Understanding the Key Principles of Value-Based Healthcare
Improving value in healthcare is now a widely-accepted goal among patients, physicians and health plans. However, value transformation requires a complete shift in culture and practice.
It means moving away from siloed organizational structures by specialty departments and discrete services to a single medical condition-focused facility called an integrated practice unit (IPU). It also involves using the US home care software that makes accessing, analyzing, and reporting outcomes and costs data easier.
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Providing patient-centered care is an integral part of implementing value based healthcare. Patients are expected to become active participants in their care and to be fully involved in making decisions about their health. This requires collaboration between patients and their clinicians and support staff, which includes family members. In addition, it means accommodating patient concerns, such as fears about their clinical status or financial burdens.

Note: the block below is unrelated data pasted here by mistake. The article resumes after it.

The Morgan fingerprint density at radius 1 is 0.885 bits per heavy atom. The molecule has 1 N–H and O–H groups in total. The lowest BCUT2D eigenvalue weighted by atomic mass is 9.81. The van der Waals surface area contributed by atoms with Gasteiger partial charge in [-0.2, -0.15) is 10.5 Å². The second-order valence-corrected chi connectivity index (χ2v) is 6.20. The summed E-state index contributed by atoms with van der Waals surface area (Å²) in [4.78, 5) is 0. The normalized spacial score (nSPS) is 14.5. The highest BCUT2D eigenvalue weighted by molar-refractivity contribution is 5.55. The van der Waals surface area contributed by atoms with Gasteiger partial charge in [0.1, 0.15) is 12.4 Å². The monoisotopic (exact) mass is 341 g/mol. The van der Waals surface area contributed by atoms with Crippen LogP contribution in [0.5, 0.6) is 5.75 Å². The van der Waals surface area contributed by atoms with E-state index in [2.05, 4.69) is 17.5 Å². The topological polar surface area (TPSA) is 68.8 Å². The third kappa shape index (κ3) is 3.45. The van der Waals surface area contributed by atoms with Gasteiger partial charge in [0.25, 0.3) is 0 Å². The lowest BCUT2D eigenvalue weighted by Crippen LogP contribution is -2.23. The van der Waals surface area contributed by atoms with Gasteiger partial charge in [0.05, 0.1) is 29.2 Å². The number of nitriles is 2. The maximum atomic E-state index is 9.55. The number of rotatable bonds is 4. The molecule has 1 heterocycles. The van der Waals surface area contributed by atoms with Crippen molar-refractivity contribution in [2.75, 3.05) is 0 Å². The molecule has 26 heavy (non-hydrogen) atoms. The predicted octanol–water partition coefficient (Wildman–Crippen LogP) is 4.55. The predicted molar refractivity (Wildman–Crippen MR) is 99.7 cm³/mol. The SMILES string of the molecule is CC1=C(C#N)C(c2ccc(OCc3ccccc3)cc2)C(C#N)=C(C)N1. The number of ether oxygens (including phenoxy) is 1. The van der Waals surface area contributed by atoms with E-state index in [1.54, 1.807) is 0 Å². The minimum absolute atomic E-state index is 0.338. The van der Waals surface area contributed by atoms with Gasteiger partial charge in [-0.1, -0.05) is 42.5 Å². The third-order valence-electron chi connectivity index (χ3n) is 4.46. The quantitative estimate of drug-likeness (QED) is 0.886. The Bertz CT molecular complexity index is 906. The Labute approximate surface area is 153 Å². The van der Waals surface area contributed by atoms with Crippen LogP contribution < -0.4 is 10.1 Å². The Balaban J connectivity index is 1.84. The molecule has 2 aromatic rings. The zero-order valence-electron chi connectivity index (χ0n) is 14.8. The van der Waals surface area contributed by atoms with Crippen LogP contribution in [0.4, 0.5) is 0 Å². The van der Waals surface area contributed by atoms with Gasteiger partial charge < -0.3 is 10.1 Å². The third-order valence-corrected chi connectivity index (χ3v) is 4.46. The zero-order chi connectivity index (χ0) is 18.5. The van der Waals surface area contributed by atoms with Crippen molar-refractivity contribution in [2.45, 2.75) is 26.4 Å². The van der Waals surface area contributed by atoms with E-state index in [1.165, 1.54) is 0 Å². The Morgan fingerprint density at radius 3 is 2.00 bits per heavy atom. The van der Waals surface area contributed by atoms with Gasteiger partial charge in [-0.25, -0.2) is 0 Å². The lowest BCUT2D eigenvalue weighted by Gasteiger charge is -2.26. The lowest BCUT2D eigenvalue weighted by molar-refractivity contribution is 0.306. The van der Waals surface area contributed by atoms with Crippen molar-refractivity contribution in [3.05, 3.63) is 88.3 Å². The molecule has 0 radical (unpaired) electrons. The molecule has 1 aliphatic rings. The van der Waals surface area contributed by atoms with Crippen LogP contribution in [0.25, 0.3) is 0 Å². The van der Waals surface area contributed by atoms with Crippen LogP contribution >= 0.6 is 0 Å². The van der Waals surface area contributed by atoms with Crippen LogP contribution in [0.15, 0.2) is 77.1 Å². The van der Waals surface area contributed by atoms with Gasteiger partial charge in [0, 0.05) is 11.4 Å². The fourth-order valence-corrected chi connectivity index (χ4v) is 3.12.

Ultimately, patients are rewarded with better outcomes and quality of care when the emphasis is on patient-centered care. This translates into fewer medical errors and less expensive medications, procedures and tests. In the long run, it also leads to healthier populations.
As such, value-based care is a great way to improve the overall quality of healthcare in America and other countries worldwide. It provides patients a better experience while lowering costs, reducing medical errors, increasing positive patient outcomes and satisfaction, and encouraging healthy lifestyles.